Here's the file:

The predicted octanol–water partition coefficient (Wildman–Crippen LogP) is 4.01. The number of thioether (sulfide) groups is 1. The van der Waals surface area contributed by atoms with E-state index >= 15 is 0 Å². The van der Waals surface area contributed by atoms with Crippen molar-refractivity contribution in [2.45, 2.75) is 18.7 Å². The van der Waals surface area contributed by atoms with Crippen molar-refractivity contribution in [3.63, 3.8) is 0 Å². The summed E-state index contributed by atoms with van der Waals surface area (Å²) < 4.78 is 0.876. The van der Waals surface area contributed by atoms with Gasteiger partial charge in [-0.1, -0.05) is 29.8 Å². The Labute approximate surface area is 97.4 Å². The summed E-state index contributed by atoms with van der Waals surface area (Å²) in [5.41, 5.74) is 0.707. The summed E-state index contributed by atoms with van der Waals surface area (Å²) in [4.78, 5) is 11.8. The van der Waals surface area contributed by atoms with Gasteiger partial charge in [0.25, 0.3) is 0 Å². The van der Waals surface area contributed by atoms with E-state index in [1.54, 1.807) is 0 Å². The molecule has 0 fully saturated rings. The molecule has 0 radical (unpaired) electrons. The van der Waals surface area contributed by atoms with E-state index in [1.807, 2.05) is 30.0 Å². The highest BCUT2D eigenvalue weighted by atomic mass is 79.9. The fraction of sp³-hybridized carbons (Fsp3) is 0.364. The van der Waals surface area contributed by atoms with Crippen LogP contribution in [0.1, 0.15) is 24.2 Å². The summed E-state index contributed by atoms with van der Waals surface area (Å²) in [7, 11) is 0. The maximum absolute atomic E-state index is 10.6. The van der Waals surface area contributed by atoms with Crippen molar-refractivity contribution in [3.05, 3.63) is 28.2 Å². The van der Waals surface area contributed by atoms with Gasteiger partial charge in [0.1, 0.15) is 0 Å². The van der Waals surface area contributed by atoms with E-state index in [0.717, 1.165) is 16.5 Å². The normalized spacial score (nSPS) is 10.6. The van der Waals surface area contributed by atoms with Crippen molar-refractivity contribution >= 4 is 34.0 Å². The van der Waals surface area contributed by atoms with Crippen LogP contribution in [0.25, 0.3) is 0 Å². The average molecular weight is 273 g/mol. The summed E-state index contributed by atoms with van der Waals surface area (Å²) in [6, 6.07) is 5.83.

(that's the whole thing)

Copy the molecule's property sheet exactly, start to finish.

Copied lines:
The predicted octanol–water partition coefficient (Wildman–Crippen LogP) is 4.01. The number of thioether (sulfide) groups is 1. The van der Waals surface area contributed by atoms with E-state index >= 15 is 0 Å². The van der Waals surface area contributed by atoms with Crippen molar-refractivity contribution in [2.45, 2.75) is 18.7 Å². The van der Waals surface area contributed by atoms with Crippen molar-refractivity contribution in [3.63, 3.8) is 0 Å². The summed E-state index contributed by atoms with van der Waals surface area (Å²) < 4.78 is 0.876. The van der Waals surface area contributed by atoms with Gasteiger partial charge in [-0.1, -0.05) is 29.8 Å². The Labute approximate surface area is 97.4 Å². The summed E-state index contributed by atoms with van der Waals surface area (Å²) in [5.41, 5.74) is 0.707. The summed E-state index contributed by atoms with van der Waals surface area (Å²) in [4.78, 5) is 11.8. The van der Waals surface area contributed by atoms with Gasteiger partial charge in [0.25, 0.3) is 0 Å². The van der Waals surface area contributed by atoms with E-state index in [1.54, 1.807) is 0 Å². The molecule has 0 fully saturated rings. The molecule has 0 radical (unpaired) electrons. The van der Waals surface area contributed by atoms with E-state index in [1.807, 2.05) is 30.0 Å². The highest BCUT2D eigenvalue weighted by atomic mass is 79.9. The fraction of sp³-hybridized carbons (Fsp3) is 0.364. The van der Waals surface area contributed by atoms with Crippen LogP contribution in [0.1, 0.15) is 24.2 Å². The summed E-state index contributed by atoms with van der Waals surface area (Å²) in [7, 11) is 0. The maximum absolute atomic E-state index is 10.6. The van der Waals surface area contributed by atoms with Crippen molar-refractivity contribution in [3.05, 3.63) is 28.2 Å². The van der Waals surface area contributed by atoms with Gasteiger partial charge in [0.1, 0.15) is 0 Å². The van der Waals surface area contributed by atoms with E-state index in [0.717, 1.165) is 16.5 Å². The normalized spacial score (nSPS) is 10.6. The van der Waals surface area contributed by atoms with Crippen molar-refractivity contribution >= 4 is 34.0 Å². The van der Waals surface area contributed by atoms with Crippen LogP contribution in [0.25, 0.3) is 0 Å². The average molecular weight is 273 g/mol. The summed E-state index contributed by atoms with van der Waals surface area (Å²) in [6, 6.07) is 5.83.